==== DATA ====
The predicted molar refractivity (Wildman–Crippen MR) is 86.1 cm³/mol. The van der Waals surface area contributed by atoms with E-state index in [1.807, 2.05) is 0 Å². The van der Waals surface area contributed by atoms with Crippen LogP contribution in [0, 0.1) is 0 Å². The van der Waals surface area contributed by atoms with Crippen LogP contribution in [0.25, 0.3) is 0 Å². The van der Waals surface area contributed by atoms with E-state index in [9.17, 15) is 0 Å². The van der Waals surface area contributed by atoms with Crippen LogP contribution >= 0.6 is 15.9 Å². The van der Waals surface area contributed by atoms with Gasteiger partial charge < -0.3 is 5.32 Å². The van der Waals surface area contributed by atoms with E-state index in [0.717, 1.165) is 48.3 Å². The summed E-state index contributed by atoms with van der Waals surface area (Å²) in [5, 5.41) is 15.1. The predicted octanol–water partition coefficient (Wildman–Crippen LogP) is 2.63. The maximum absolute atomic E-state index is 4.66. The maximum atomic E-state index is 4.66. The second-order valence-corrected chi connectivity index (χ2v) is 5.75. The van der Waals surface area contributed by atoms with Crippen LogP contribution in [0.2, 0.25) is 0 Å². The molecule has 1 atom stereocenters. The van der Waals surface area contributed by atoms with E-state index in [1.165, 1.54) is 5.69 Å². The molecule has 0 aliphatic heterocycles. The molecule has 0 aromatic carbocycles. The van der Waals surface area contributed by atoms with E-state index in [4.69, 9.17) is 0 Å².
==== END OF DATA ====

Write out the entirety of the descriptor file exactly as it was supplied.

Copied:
The predicted molar refractivity (Wildman–Crippen MR) is 86.1 cm³/mol. The van der Waals surface area contributed by atoms with E-state index in [1.807, 2.05) is 0 Å². The van der Waals surface area contributed by atoms with Crippen LogP contribution in [0, 0.1) is 0 Å². The van der Waals surface area contributed by atoms with Crippen LogP contribution in [0.25, 0.3) is 0 Å². The van der Waals surface area contributed by atoms with E-state index in [9.17, 15) is 0 Å². The van der Waals surface area contributed by atoms with Crippen LogP contribution >= 0.6 is 15.9 Å². The van der Waals surface area contributed by atoms with Gasteiger partial charge < -0.3 is 5.32 Å². The van der Waals surface area contributed by atoms with E-state index in [0.717, 1.165) is 48.3 Å². The summed E-state index contributed by atoms with van der Waals surface area (Å²) in [5, 5.41) is 15.1. The predicted octanol–water partition coefficient (Wildman–Crippen LogP) is 2.63. The maximum absolute atomic E-state index is 4.66. The maximum atomic E-state index is 4.66. The second-order valence-corrected chi connectivity index (χ2v) is 5.75. The van der Waals surface area contributed by atoms with Crippen LogP contribution in [0.2, 0.25) is 0 Å². The molecule has 1 atom stereocenters. The van der Waals surface area contributed by atoms with E-state index in [1.165, 1.54) is 5.69 Å². The molecule has 0 aliphatic heterocycles. The molecule has 0 aromatic carbocycles. The van der Waals surface area contributed by atoms with E-state index in [4.69, 9.17) is 0 Å².